I love soup - every time I cook it, I wonder why I don't make it more often. People have been making soup since mankind learned to boil water, but in the hands of a careful cook, it can be absolutely delicious, even if it's made up of odds and ends out of the fridge. For these recipes, home-made broth or stock will make the end result much better than if you use canned broth (if you must use the latter, dilute it with water). It's easy enough to make a batch of chicken broth - just rinse the bones, blanch them in boiling water, then drain. Rinse the bones again then put them in a pot with some chopped carrot, leek tops and a stalk of celery, and enough water to cover the ingredients. Place over a medium flame and as soon as it bubbles, lower the heat. Cook the broth at a bare simmer for a few hours before straining. You can make a big batch and freeze what you don't use immediately.
Kabocha squash soup with foie gras and croutons (pictured)
1 kabocha squash, about 1.5kg
30ml olive oil
50 grams unsalted butter
1 large leek (or two Japanese negi), white and pale green part only
?tsp piment d'espelette
About 1 litre unsalted chicken broth, preferably home-made
Fine sea salt and freshly ground black pepper
1 slice (about 125 grams) raw foie gras
2-3 slices bread, crusts removed
About 45 grams butter, for making the croutons
A few chives
Preheat the oven to 180 degrees Celsius. Cut the kabocha into thick wedges and place them cut-side up in a roasting pan. Rub the cut surfaces with olive oil then add about 150ml of water to the pan, cover it tightly with aluminium foil and bake for about 45 minutes, or until the flesh of the squash can be easily pierced with a fork. Leave until it's cool enough to handle, then scrape out the seeds and fibres from the cavity and remove the rind.
Trim off and discard the root end from the leek (or negi), then cut it in half lengthwise. Cut the halves into 5mm pieces then put them in a colan- der and rinse thoroughly.
Put the butter in a soup pan set over a low-medium flame. When the butter is half-melted, add the leek and cook for five minutes, or until wilted, stirring often. Add the kabocha flesh, piment d'espelette and paprika, then season with salt and stir for about 30 seconds. Turn the heat to medium and add the chicken broth. Bring to a boil then lower the heat and simmer for about 30 minutes. Pur?e the soup in a food processor or blender, then strain through a sieve or food mill.
Make the croutons: cut the bread into small (about 7mm) cubes. Melt the butter, add the bread and stir so the pieces are thoroughly coated; if needed, add more butter. Cook the bread cubes over a low flame, stirring often, until they're lightly toasted and crisp.
Cut the foie gras into 1cm cubes. Heat a skillet until it's very hot, add the foie gras and sear on all sides until it's lightly browned. Drain on paper towels.
Reheat the soup until it's simmering and taste for seasonings; if it's too thick, add more broth. Ladle the soup into bowls, add some croutons and foie gras cubes then use kitchen shears to snip the chives over each serving.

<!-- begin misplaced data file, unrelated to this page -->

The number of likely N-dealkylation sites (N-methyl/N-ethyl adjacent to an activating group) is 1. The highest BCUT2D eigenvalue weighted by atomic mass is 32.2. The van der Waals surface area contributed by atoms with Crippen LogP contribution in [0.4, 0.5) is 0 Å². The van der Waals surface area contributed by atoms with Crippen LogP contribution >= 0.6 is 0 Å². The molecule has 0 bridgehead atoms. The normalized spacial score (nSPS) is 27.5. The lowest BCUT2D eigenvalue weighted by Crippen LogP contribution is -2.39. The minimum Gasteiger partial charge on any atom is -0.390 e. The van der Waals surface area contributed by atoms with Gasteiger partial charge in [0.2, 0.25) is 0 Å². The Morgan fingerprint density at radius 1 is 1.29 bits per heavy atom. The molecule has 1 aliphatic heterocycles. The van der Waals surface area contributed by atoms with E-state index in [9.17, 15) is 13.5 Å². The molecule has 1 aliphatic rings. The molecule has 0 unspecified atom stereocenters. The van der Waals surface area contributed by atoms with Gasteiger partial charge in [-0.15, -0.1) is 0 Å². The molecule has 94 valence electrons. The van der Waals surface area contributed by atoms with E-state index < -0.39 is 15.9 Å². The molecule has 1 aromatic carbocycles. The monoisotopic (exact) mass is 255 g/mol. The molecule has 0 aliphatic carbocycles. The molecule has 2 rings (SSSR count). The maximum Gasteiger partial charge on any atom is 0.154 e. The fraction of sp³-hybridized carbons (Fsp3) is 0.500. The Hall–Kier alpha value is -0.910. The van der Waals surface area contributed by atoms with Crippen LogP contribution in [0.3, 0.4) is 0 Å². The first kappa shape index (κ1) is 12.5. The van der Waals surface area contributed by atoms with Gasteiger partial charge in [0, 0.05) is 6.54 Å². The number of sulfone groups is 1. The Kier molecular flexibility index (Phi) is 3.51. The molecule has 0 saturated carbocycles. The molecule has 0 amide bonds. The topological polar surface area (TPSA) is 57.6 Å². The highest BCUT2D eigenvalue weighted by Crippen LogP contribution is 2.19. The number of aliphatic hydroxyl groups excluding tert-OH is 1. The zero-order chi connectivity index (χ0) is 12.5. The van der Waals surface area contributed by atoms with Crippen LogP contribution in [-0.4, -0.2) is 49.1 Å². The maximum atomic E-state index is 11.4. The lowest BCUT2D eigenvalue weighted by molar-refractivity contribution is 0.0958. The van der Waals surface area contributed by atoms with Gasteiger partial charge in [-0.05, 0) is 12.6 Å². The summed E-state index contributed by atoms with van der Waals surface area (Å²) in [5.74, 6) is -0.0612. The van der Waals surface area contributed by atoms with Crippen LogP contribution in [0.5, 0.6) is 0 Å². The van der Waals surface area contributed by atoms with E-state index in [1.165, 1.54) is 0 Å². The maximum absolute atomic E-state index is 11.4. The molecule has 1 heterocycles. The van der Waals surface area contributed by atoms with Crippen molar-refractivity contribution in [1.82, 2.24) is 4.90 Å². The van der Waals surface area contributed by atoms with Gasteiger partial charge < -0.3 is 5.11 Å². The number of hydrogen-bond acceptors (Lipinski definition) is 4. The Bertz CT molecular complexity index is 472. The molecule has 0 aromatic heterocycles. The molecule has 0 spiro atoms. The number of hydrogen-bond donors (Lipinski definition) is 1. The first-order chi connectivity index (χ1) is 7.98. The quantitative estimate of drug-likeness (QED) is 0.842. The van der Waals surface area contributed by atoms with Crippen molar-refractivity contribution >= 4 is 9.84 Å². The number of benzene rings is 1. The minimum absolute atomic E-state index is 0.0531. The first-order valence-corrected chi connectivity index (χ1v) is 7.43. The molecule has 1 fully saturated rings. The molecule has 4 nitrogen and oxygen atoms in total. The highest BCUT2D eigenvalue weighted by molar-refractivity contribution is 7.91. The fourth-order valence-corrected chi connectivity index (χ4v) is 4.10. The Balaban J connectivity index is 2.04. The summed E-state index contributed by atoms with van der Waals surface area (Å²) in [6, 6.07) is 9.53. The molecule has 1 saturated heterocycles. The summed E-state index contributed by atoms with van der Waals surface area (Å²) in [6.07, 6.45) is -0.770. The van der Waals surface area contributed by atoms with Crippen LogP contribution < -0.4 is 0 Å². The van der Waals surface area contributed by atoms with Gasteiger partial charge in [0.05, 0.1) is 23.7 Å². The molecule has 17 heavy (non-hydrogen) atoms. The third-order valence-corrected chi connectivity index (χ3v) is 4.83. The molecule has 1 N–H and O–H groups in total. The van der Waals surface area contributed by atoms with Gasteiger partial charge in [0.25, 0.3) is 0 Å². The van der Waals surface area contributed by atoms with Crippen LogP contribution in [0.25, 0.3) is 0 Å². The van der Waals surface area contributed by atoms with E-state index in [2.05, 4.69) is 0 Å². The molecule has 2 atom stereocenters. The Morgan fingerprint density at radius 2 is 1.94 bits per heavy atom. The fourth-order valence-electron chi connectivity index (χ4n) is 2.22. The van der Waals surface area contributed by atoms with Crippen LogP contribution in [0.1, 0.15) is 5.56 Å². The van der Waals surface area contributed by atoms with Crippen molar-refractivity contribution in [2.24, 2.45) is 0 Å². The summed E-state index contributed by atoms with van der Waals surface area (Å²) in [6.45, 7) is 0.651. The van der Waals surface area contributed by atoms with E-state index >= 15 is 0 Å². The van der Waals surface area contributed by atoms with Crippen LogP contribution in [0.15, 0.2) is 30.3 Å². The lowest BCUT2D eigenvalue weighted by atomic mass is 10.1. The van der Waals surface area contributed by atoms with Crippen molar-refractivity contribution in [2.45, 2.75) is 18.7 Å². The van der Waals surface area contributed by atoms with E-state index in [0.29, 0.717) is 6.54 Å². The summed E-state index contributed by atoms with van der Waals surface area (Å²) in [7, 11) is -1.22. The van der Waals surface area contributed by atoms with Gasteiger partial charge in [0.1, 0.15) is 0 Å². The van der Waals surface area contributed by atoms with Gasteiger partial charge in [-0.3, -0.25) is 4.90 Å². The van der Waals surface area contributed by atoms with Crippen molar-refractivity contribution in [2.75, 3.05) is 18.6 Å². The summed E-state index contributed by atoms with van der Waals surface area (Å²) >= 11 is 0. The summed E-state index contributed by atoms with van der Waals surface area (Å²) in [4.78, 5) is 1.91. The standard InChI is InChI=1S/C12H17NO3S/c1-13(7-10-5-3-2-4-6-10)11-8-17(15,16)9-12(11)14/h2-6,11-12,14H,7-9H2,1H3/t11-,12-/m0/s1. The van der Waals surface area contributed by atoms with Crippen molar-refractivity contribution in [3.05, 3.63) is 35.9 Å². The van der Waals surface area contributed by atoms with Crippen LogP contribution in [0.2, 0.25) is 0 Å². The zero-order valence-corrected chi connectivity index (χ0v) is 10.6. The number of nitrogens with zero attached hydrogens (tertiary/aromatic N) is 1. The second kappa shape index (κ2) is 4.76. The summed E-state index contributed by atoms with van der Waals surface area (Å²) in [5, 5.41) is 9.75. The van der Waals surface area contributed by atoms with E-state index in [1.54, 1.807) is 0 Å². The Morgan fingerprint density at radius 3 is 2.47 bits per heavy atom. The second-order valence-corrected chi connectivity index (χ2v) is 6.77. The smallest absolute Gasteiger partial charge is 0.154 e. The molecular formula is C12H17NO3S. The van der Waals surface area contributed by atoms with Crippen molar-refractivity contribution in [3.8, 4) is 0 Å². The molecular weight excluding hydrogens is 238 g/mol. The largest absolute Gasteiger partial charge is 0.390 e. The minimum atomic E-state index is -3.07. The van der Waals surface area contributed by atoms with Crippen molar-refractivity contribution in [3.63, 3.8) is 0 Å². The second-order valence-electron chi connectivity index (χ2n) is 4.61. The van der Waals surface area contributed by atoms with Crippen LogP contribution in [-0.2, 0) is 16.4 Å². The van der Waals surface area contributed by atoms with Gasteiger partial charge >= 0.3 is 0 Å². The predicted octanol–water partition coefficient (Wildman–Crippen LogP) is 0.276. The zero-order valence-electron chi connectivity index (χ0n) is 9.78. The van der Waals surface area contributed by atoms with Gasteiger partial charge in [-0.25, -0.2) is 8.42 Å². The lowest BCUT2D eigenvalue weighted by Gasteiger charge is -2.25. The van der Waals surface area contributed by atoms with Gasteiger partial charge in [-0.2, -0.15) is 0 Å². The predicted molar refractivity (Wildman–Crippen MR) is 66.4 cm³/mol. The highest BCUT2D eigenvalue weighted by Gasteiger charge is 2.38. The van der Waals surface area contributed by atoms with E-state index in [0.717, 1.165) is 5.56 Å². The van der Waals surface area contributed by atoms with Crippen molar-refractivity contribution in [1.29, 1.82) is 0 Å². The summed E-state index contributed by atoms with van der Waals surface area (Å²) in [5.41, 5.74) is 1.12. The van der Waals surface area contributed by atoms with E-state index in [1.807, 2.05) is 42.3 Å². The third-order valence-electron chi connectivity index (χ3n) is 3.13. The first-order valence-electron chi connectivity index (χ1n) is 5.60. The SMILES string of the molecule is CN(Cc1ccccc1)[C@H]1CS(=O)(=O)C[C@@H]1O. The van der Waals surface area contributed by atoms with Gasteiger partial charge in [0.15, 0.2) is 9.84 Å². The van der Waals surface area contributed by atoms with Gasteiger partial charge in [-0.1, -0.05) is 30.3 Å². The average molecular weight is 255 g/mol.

This soup is hearty enough to serve as a main course. The recipe is based on one in Nothing Fancy, by Diana Kennedy.
For the albondigas (meatballs):
15 grams raw long-grain rice
?tsp cumin seeds
180 grams minced pork
180 grams minced beef
1 egg, whisked
3 large fresh mint leaves, finely chopped
?tsp dried oregano leaves, lightly crumbled
50 grams white onion, minced
Fine sea salt and freshly ground black pepper
For the soup and garnishes:
15ml cooking oil
1 large shallot, minced
1 large garlic clove, minced
450 grams chopped Italian tomatoes
180 grams carrots, cut into 5mm cubes
180 grams small zucchini, halved lengthwise then sliced into 5mm pieces
1.25-1.5 litres unsalted chicken broth, preferably home-made
Fresh green chillies, finely chopped
Fresh coriander leaves
Minced white onion, rinsed under cold water then drained
Dried oregano leaves
Rinse the rice in a small sieve. Bring a small saucepan of water to the boil, add the rice then remove the pan from the heat and leave for 30 minutes before draining. Toast the cumin seeds over a low flame in a small unoiled skillet, stirring constantly so they don't burn. Cool the cumin seeds then crush them coarsely in a mortar.
Put the rice and cumin seeds in a mixing bowl, add the pork, beef, egg, oregano, mint and onion, then season with salt and pepper. Combine thoroughly then shape the mixture into meatballs about 1.5cm in diameter. Put the meatballs on a tray lined with cling-film and refrigerate for at least an hour.
Heat the oil in a soup pan set over a low flame. Add the shallot and garlic and cook until soft and translucent, stirring often. Add the tomatoes, bring to the boil then lower the heat and simmer for a few minutes. Add the carrot, zucchini, chicken broth and chillies to taste. Season with salt and pepper then bring to the boil. Add the meatballs then lower the heat and simmer for about 45 minutes. Taste for seasonings and adjust if needed. Ladle into bowls and let your guests add coriander, white onion and oregano.
Styling Nellie Ming Lee